New Times,
New Thinking.

  1. Election 2024
24 March 2015

We have to offer the working poor something better than mere survival

Our energies are focussed on getting people back into work. But we need a better offer for people working on low incomes better than subsistence.  

By Joe Anderson Joe Anderson

The point about work is that it’s supposed to allow you to pay your bills, fund a few luxuries every now and then and even let you put a bit aside. For millions of people struggling with low wages, job insecurity and the cost of living crisis, that’s exactly what isn’t happening.

Take Bill and Jane. They have two children. Bill works full-time in the leisure sector but even so, the family’s average weekly expenditure in 2014 exceeded their income by £59.52, leaving them paying back a debt of £1,600:

“I mean, I’ve always worked, it’s always been instilled in me that you work, even with my disability, you work” he said. “It’s a pride thing as well. It makes you feel better if you work, I would never, unless my disability got so bad that I couldn’t, I would never not work…”

Bill and Jane’s story is contained in a new report: “Getting By? A Year in the Life of 30 Working Families in Liverpool”. It takes the form of first-person accounts of how real families are struggling to cope.

Researchers followed the families’ progress over a 12-month period, through weekly spending diaries tracking their income and expenditure, followed-up by detailed face-to-face interviews. Not only are the individual stories that were unearthed heart-rending, they are maddening too.

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Ruth tells of the moment her daughter realised the family had a lack of money: “She’s old enough to sort of understand. She’s like ‘we are poor, why couldn’t I have been born to a rich family?’”

What can a parent say to that? It’s not Ruth’s fault, or the fault of any working adult trying to keep their family afloat and bring in whatever they can. The cost of living crisis, public spending cuts and a weak economy are not their doing.

This was Beatrice Webb’s point in 1909 when she wrote her famous Minority Report as a member of the Royal Commission on the Poor Laws and Relief of Distress 1905–09. Her argument was that the poor are not the architects of their predicament.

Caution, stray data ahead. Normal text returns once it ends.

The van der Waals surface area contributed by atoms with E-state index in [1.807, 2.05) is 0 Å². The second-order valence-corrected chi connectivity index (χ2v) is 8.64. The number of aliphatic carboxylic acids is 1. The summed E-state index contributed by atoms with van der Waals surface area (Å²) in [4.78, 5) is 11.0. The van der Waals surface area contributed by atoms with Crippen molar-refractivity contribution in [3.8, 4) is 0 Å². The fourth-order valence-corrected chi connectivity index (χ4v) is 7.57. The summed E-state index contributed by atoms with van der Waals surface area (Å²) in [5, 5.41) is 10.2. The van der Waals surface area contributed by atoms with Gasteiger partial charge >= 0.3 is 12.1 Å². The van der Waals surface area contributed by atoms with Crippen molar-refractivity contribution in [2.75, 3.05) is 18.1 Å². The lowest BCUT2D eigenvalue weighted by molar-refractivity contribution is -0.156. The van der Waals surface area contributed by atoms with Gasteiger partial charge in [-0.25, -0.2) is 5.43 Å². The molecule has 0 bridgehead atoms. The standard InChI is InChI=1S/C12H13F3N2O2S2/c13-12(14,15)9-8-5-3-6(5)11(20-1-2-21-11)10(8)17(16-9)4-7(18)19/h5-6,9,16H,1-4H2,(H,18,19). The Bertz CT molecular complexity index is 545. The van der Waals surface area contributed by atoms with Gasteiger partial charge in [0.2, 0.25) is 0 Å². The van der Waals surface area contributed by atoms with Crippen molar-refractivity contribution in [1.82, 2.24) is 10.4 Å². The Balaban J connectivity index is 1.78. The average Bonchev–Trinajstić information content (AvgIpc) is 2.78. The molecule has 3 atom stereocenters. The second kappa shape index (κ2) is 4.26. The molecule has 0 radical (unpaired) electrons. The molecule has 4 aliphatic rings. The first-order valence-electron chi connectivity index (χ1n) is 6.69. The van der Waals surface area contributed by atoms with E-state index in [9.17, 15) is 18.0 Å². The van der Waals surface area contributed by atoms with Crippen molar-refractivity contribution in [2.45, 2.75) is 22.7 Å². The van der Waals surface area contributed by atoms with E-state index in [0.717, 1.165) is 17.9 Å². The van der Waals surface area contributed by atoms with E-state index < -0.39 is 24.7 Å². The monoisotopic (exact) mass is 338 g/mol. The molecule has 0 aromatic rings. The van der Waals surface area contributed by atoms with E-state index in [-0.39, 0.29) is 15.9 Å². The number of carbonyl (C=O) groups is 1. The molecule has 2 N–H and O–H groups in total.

The world that the Getting By? families inhabit is depressing familiar to those times. It is a place of chronic job insecurity, stagnant wages and the ever-present spectre of debt. And a place of constant anxiety as household bills, rent and childcare costs undermine finely-balanced family budgets, which can only ever pay for essentials.

Despite this, they persevere. These are not tabloid “scroungers,” but proud, hard-working people. Eileen, a mother of four, is typical: 

“The main reason why it’s majorly important for me [to have a job] is because I need my kids to see me getting up and working for a living every morning. I’m leading by example. I think it’s important that they know that you get nothing unless you get out of bed and earn it.”

The injustice in the report is palpable. It shines a light on decent people who, despite trying their hardest, are trapped at the bottom of an hour-glass economy that simply doesn’t deliver for them or for millions of working people like them in Britain today.

So they find themselves in a permanent state of living day-by-day, hand-to-mouth. Where a stagnant minimum wage does not “make work pay” as ministers glibly insist. Where providing essentials for their family leaves nothing for kids’ treats. Where people are starting work earlier and finishing later. And travelling further and further to do so.

Getting By? is a standing challenge to all parties: end the exploitation of the working poor. Reward hard work with the prospect of better times. Show that employment is a pathway out of poverty.

In short, offer the hard-working, low-paid something more than the dismal prospect of just ‘getting by.’

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